— Aristotle
Physics, 198a, 22-4. In Jonathan Barnes (ed.), The Complete Works of Aristotle (1984), Vol. I, 338.
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Our treatment of this science will be adequate, if it achieves the amount of precision which belongs to its subject matter.
— Aristotle
In Nicomachean Ethics, Book 1, Chap 3. In Harris Rackham (trans.), Aristotle’s Ethics for English Readers (1943), 14.
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Plainly, then, these are the causes, and this is how many they are. They are four, and the student of nature should know them all, and it will be his method, when stating on account of what, to get back to them all: the matter, the form, the thing which effects the change, and what the thing is for.
— Aristotle
From Physics, Book II, Part 7, 198a21-26. As quoted in Stephen Everson, 'Aristotle on the Foundations of the State', Political Studies (1988), 36, 89-101. Reprinted in Lloyd P. Gerson (ed.), Aristotle: Politics, Rhetoric and Aesthetics (1999), 74.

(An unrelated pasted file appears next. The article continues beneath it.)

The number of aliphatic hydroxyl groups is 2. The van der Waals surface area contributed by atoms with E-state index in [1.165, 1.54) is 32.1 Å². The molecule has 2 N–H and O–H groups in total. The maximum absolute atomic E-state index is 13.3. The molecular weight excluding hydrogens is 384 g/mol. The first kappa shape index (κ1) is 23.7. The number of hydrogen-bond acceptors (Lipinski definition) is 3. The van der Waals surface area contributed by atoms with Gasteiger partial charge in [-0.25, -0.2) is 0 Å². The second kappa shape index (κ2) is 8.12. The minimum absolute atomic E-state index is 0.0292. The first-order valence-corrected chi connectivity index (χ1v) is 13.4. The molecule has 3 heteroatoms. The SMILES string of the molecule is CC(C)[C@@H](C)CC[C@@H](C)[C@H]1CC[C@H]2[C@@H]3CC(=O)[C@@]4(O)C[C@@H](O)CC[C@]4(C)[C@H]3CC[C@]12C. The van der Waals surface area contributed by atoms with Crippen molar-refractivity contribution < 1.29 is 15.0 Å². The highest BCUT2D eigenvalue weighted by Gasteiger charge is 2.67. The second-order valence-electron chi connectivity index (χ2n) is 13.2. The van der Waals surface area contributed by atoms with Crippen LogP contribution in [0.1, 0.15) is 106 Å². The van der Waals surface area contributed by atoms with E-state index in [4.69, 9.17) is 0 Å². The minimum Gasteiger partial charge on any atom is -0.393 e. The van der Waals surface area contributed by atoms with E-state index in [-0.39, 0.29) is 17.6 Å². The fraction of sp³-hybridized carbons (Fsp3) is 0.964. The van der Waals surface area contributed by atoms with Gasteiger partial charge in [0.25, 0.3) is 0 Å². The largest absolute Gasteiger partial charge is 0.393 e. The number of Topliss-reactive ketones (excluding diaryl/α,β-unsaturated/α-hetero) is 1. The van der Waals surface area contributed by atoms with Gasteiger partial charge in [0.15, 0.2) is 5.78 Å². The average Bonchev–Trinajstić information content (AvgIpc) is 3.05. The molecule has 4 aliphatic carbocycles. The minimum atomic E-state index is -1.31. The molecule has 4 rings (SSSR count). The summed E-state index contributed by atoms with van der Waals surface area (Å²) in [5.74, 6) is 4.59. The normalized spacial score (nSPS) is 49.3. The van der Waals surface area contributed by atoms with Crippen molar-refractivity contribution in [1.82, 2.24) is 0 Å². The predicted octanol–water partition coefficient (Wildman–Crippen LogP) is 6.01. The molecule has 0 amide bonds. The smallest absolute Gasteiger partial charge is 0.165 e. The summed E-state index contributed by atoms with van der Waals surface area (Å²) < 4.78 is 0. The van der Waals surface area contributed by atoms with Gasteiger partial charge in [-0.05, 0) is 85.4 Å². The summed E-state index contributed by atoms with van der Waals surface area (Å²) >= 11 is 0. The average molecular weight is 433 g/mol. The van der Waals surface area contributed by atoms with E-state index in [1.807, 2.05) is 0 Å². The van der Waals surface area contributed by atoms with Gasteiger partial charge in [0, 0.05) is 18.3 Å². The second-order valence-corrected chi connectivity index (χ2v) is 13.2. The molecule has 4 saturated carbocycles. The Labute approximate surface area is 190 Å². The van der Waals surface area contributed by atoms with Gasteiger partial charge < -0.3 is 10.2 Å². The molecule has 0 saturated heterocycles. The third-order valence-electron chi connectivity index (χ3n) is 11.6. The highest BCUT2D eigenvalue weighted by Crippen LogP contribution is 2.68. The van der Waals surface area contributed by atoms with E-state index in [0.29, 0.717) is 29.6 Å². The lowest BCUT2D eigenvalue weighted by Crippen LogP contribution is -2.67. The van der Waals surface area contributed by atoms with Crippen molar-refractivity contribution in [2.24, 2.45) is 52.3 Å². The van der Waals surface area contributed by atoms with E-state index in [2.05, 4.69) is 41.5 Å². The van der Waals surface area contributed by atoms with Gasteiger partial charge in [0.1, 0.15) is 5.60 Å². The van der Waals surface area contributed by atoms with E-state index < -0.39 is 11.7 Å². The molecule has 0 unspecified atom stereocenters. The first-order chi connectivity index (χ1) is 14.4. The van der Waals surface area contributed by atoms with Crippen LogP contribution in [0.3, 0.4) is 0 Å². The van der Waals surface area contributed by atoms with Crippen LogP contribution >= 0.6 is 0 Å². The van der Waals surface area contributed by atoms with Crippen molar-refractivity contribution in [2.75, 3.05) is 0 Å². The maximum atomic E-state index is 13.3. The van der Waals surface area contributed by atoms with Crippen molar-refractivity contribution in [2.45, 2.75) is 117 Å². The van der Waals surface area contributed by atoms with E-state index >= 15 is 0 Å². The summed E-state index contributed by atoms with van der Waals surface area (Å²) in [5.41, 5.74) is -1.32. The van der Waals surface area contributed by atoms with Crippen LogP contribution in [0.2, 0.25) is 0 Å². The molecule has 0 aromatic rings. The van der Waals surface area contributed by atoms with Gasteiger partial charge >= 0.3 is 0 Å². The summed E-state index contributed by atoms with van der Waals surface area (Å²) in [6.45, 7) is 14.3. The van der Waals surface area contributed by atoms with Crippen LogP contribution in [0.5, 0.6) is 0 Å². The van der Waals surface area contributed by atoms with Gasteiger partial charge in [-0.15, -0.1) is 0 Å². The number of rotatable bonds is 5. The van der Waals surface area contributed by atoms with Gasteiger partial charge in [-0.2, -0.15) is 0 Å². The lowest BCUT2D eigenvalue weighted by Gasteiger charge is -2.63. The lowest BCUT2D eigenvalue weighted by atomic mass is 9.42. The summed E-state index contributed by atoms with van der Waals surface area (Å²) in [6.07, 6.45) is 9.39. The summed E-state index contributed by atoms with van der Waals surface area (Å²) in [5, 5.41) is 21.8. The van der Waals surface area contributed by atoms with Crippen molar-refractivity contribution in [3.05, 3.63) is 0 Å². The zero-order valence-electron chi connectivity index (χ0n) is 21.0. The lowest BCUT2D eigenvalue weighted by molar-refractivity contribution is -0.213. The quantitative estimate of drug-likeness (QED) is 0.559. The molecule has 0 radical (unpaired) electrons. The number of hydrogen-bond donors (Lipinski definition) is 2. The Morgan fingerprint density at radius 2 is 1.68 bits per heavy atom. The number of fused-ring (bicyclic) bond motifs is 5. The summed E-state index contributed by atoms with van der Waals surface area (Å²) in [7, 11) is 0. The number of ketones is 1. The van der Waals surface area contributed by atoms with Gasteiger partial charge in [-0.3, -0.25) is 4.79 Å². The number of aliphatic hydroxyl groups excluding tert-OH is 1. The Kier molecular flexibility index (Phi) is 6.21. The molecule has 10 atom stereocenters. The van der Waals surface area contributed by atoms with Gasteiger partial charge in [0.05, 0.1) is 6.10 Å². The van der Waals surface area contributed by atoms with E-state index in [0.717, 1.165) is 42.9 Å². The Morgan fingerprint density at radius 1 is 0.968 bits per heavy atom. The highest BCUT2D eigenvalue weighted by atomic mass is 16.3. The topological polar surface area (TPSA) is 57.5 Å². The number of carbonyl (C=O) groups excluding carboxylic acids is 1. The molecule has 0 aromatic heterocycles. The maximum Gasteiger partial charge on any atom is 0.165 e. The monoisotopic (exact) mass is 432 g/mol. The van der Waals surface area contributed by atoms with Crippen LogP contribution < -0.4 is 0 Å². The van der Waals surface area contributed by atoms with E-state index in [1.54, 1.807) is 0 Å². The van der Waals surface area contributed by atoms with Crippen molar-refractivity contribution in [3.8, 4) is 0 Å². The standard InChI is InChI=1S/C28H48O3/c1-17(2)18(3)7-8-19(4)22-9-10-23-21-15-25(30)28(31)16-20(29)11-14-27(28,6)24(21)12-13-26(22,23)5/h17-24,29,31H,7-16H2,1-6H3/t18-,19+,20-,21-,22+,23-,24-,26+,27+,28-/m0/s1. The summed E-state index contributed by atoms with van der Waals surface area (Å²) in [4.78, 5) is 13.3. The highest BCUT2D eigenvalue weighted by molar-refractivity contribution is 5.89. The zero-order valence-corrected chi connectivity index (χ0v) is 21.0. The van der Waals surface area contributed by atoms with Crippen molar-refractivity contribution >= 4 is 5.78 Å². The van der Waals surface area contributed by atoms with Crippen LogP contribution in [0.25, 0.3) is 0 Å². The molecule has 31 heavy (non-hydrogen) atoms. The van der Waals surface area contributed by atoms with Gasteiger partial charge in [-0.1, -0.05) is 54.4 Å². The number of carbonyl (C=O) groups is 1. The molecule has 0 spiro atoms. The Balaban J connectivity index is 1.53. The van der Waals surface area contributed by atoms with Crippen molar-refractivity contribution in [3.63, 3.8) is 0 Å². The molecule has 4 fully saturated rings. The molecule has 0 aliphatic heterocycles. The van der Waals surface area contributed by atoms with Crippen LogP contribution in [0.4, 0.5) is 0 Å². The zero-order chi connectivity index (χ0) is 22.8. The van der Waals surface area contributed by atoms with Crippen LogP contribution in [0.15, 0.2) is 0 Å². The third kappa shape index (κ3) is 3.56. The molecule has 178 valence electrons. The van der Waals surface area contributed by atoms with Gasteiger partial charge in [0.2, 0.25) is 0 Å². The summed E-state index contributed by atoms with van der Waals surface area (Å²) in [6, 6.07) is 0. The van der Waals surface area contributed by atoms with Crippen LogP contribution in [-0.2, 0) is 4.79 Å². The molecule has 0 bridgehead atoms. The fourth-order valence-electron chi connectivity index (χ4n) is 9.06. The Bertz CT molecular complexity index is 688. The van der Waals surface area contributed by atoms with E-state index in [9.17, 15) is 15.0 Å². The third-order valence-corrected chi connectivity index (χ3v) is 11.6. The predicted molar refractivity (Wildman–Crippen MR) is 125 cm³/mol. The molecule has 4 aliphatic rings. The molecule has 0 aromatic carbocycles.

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Salt water when it turns into vapour becomes sweet, and the vapour does not form salt water when it condenses again. This I know by experiment. The same thing is true in every case of the kind: wine and all fluids that evaporate and condense back into a liquid state become water. They all are water modified by a certain admixture, the nature of which determines their flavour.
[Aristotle describing his distillation experiment.]
— Aristotle
Meteorology (350 B.C.), Book II, translated by E. W. Webster. Internet Classics Archive, (classics.mit.edu).